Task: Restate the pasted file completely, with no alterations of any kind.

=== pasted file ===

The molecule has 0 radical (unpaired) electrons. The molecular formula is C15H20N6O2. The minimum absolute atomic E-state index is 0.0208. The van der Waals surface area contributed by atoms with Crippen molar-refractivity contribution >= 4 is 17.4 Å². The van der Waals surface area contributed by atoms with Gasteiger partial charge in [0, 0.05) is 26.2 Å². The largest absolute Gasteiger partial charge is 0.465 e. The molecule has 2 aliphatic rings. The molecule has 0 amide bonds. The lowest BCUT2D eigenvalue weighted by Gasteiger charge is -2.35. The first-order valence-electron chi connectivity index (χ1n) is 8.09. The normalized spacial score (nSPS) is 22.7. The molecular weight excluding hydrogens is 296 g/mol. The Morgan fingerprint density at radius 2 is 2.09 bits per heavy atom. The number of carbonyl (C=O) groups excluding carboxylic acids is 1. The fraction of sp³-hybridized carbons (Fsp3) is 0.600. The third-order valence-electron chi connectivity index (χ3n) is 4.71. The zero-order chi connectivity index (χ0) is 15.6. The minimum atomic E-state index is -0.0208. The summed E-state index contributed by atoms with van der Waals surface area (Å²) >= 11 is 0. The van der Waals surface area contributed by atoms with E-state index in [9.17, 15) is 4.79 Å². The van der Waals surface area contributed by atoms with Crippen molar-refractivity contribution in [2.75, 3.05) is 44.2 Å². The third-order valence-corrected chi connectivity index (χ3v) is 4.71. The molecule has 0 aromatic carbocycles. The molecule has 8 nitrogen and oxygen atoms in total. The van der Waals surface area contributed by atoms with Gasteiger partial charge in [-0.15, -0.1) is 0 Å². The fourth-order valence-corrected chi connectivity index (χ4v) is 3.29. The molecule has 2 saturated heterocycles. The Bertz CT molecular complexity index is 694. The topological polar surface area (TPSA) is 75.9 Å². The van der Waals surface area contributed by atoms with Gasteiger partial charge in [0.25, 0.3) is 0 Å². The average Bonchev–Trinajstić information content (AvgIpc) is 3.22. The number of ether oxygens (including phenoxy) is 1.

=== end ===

The molecule has 0 radical (unpaired) electrons. The molecular formula is C15H20N6O2. The minimum absolute atomic E-state index is 0.0208. The van der Waals surface area contributed by atoms with Crippen molar-refractivity contribution >= 4 is 17.4 Å². The van der Waals surface area contributed by atoms with Gasteiger partial charge in [0, 0.05) is 26.2 Å². The largest absolute Gasteiger partial charge is 0.465 e. The molecule has 2 aliphatic rings. The molecule has 0 amide bonds. The lowest BCUT2D eigenvalue weighted by Gasteiger charge is -2.35. The first-order valence-electron chi connectivity index (χ1n) is 8.09. The normalized spacial score (nSPS) is 22.7. The molecular weight excluding hydrogens is 296 g/mol. The Morgan fingerprint density at radius 2 is 2.09 bits per heavy atom. The number of carbonyl (C=O) groups excluding carboxylic acids is 1. The fraction of sp³-hybridized carbons (Fsp3) is 0.600. The third-order valence-electron chi connectivity index (χ3n) is 4.71. The zero-order chi connectivity index (χ0) is 15.6. The minimum atomic E-state index is -0.0208. The summed E-state index contributed by atoms with van der Waals surface area (Å²) >= 11 is 0. The van der Waals surface area contributed by atoms with E-state index in [9.17, 15) is 4.79 Å². The van der Waals surface area contributed by atoms with Crippen molar-refractivity contribution in [2.75, 3.05) is 44.2 Å². The third-order valence-corrected chi connectivity index (χ3v) is 4.71. The molecule has 0 aromatic carbocycles. The molecule has 8 nitrogen and oxygen atoms in total. The van der Waals surface area contributed by atoms with Gasteiger partial charge in [-0.15, -0.1) is 0 Å². The fourth-order valence-corrected chi connectivity index (χ4v) is 3.29. The molecule has 2 saturated heterocycles. The Bertz CT molecular complexity index is 694. The topological polar surface area (TPSA) is 75.9 Å². The van der Waals surface area contributed by atoms with Gasteiger partial charge in [0.25, 0.3) is 0 Å². The average Bonchev–Trinajstić information content (AvgIpc) is 3.22. The number of ether oxygens (including phenoxy) is 1.